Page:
- "Полицейский пострадал при пресечении нарушений общественного порядка". ГУ МВД России по г.Санкт-Петербургу и Ленинградской области. 13 June 2017. Archived from the original on 13 June 2017. Retrieved 13 June 2017.
- "Сотруднику Росгвардии брызнули газом в лицо на Тверской".
- Число задержанных на митинге в Москве превысило 1000 человек [The number of detainees at the rally in Moscow exceeded 1,000 people] (in Russian). tvrain.ru. 27 March 2017. Retrieved 11 September 2017.
- 12 июня на улицы вышло больше людей, чем 26 марта [On 12th June, more people took to the streets than on 26th March] (in Russian). Meduza.io. 14 June 2017. Retrieved 11 September 2017.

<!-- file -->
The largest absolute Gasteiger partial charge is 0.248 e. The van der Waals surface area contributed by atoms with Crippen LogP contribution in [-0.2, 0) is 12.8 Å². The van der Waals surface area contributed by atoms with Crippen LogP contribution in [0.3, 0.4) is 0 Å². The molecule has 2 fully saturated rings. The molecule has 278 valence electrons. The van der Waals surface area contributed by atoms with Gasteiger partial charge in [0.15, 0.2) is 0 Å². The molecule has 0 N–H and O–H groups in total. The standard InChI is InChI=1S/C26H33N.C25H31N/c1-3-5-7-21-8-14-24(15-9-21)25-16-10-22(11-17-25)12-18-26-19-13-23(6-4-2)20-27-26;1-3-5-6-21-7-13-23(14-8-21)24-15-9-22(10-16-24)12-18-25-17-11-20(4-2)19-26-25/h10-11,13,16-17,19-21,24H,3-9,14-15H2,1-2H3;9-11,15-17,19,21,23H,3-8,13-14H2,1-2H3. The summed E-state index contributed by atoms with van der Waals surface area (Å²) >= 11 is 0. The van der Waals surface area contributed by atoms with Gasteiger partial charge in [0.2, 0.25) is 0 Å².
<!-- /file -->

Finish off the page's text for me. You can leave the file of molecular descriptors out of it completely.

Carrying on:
- "Russian police arrest anti-corruption leader Navalny, hundreds more in nationwide rallies". The Washington Post. 26 March 2017.
- "Институциональная коррупция и личный опыт" [Institutional Corruption and Personal Experience]. www.levada.ru (in Russian). 28 March 2017.
- "Survey: Two-Thirds Of Russians Hold Putin Responsible For Corruption". RadioFreeEurope/RadioLiberty.
- "Alexei Navalny: Is Russia's Anti-Corruption Crusader Vladimir Putin's Kryptonite?". Newsweek. 17 April 2017.
- "Russian Opposition Leader Arrested Hours Before Latest Rally". 29 September 2017 – via www.bloomberg.com.
- "Supporters Of Jailed Activist Navalny Stage Nationwide Protests On Putin's Birthday". RadioFreeEurope/RadioLiberty.
- Tamkin, Emily (2 March 2017). "Navalny's Anti-Corruption Fund Accuses Medvedev of Secret Massive Estate". Foreign Policy. Retrieved 2 July 2017.
- "Мы ждем перемен? [We are waiting for change?]". ROSBALT. 23 March 2017.